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Is It Possible To Make Social Media Better By Rewarding Users For Sharing Accurate Information Instead Of Misinformation

Social media can in fact be made better: Research shows it is possible to reward users for sharing accurate information instead of misinformation.

Is social media designed to reward people for acting badly?

The answer is clearly yes, given that the reward structure on social media platforms relies on popularity, as indicated by the number of responses – likes and comments – a post receives from other users. Black-box algorithms then further amplify the spread of posts that have attracted attention.

Sharing widely read content, by itself, isn’t a problem. But it becomes a problem when attention-getting, controversial content is prioritized by design. Given the design of social media sites, users form habits to automatically share the most engaging information regardless of its accuracy and potential harm. Offensive statements, attacks on out groups and false news are amplified, and misinformation often spreads further and faster than the truth.

We are two social psychologists and a marketing scholar. Our research, presented at the 2023 Nobel Prize Summit, shows that social media actually has the ability to create user habits to share high-quality content. After a few tweaks to the reward structure of social media platforms, users begin to share information that is accurate and fact-based.

The problem with habit-driven misinformation-sharing is significant. Facebook’s own research shows that being able to share already shared content with a single click drives misinformation. Thirty-eight percent of views of text misinformation and 65% of views of photographic misinformation come from content that has been reshared twice, meaning a share of a share of a share of an original post. The biggest sources of misinformation, such as Steve Bannon’s War Room, exploit social media’s popularity optimization to promote controversy and misinformation beyond their immediate audience.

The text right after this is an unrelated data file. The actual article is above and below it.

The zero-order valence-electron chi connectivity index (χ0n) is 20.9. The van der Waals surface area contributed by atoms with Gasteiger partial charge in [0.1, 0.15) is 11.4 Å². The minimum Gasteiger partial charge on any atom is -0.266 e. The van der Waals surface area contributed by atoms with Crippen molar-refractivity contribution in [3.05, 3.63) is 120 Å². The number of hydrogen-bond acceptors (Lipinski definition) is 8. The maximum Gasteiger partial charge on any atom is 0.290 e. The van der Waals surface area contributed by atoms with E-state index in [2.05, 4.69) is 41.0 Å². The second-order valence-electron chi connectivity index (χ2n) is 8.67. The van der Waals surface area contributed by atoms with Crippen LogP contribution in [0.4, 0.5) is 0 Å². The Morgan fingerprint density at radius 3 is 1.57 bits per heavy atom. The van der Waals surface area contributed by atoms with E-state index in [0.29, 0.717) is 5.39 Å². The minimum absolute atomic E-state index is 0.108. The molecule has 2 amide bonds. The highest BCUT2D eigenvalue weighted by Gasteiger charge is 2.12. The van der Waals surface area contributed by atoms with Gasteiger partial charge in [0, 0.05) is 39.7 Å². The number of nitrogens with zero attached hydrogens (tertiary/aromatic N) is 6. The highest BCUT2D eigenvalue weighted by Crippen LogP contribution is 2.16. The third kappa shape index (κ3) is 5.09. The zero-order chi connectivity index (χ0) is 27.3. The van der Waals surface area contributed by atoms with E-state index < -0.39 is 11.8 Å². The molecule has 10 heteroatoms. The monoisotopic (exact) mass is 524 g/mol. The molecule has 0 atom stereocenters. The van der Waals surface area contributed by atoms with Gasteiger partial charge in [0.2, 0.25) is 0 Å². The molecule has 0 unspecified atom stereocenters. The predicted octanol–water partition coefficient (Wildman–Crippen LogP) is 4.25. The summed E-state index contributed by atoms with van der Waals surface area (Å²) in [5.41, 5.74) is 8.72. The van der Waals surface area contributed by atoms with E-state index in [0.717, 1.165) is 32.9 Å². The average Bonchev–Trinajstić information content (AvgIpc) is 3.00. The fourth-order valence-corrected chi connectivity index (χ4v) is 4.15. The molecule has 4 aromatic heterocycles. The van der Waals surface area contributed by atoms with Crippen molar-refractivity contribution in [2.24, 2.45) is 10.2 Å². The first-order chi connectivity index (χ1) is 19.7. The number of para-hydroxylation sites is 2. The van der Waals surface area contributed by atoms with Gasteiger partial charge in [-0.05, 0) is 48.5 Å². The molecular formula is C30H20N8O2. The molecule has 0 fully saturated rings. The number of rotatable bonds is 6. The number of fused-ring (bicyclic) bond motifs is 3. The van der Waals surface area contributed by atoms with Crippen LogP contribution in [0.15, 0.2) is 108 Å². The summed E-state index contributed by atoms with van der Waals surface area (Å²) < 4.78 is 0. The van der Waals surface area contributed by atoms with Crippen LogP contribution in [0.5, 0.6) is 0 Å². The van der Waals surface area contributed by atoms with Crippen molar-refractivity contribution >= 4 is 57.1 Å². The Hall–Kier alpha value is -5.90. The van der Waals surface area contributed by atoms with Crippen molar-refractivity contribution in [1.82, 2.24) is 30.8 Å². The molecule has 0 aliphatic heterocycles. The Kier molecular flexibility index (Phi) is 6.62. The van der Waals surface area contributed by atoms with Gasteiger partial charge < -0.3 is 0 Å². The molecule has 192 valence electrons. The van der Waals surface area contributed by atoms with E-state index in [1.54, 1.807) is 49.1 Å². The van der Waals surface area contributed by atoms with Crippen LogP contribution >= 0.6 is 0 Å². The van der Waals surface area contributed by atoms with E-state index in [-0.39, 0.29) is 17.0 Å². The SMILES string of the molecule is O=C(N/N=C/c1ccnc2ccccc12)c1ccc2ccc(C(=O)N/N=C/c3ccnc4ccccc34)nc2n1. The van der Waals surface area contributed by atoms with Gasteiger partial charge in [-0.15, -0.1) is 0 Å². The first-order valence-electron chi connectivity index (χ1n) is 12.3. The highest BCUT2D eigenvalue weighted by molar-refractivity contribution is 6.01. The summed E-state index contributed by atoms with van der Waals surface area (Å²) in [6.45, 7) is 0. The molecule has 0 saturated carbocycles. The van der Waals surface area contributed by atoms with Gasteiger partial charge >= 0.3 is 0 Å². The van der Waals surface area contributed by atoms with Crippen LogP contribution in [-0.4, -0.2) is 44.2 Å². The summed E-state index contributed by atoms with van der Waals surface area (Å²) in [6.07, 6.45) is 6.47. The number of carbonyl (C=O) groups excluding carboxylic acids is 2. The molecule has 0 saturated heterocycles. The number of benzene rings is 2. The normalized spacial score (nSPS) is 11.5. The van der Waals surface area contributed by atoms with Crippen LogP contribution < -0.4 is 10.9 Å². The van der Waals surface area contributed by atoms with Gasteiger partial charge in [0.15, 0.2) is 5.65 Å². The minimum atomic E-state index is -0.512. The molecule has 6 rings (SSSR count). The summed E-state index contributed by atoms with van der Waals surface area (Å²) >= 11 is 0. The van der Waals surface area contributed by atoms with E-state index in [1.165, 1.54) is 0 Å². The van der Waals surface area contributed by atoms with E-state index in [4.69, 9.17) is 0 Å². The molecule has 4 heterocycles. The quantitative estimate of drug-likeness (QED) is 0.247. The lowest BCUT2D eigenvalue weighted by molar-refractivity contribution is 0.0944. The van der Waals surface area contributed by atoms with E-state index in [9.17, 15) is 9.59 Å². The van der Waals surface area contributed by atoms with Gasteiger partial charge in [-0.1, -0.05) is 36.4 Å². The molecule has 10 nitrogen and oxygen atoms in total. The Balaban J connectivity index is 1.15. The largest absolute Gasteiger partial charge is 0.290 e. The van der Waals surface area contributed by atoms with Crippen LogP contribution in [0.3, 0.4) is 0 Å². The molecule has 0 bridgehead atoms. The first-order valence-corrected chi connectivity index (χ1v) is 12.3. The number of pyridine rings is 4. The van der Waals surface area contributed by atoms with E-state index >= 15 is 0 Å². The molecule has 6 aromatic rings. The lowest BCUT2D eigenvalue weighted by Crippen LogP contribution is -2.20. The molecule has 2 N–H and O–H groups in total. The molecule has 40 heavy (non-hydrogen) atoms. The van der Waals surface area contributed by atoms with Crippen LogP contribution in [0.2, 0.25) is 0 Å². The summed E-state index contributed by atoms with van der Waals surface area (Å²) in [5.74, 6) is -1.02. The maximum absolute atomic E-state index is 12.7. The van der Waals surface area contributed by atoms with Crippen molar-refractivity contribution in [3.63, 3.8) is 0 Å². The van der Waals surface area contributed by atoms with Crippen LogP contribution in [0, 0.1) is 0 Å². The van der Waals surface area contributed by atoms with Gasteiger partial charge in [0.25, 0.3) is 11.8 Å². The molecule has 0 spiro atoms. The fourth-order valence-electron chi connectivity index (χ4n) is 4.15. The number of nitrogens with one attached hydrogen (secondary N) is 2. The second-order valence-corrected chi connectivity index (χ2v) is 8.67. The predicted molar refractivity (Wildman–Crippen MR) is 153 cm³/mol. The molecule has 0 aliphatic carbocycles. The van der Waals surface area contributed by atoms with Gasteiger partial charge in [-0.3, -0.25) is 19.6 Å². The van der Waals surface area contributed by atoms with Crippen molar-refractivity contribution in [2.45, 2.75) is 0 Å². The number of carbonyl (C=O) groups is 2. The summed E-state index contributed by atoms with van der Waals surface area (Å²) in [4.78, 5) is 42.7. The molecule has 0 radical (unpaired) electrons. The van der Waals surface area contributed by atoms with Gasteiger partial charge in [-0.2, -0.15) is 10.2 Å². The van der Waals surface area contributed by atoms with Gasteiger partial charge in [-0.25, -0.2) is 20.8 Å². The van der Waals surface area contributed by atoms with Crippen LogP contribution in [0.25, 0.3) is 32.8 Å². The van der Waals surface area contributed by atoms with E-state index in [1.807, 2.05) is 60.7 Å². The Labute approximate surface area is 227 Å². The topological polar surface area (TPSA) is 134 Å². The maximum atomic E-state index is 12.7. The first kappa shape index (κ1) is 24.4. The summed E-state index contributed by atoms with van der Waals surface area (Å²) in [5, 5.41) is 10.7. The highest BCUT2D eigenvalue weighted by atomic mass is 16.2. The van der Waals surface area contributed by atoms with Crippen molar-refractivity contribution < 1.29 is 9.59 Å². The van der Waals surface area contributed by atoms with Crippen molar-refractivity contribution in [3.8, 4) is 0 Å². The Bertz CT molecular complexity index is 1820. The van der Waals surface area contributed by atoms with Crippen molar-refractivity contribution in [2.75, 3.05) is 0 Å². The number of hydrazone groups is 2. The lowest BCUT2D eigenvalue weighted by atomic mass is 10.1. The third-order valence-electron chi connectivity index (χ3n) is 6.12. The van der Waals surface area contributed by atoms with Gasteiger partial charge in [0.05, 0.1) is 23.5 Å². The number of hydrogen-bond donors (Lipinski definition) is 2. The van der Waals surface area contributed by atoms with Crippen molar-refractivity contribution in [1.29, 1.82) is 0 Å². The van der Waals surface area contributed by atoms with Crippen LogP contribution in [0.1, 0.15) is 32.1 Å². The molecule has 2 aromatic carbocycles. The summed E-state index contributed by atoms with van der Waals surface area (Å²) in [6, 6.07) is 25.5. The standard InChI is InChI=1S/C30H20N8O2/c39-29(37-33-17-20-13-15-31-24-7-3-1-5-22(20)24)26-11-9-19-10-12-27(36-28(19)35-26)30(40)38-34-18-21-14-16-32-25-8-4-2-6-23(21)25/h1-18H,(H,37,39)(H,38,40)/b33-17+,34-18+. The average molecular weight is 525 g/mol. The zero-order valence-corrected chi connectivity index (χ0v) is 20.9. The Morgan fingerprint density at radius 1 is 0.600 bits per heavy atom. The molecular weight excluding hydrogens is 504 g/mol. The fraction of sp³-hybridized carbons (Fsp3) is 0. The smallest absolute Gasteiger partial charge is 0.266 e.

How social media algorithms drive misinformation.

Re-targeting rewards

To investigate the effect of a new reward structure, we gave financial rewards to some users for sharing accurate content and not sharing misinformation. These financial rewards simulated the positive social feedback, such as likes, that users typically receive when they share content on platforms. In essence, we created a new reward structure based on accuracy instead of attention.

As on popular social media platforms, participants in our research learned what got rewarded by sharing information and observing the outcome, without being explicitly informed of the rewards beforehand. This means that the intervention did not change the users’ goals, just their online experiences. After the change in reward structure, participants shared significantly more content that was accurate. More remarkably, users continued to share accurate content even after we removed rewards for accuracy in a subsequent round of testing. These results show that users can be given incentives to share accurate information as a matter of habit.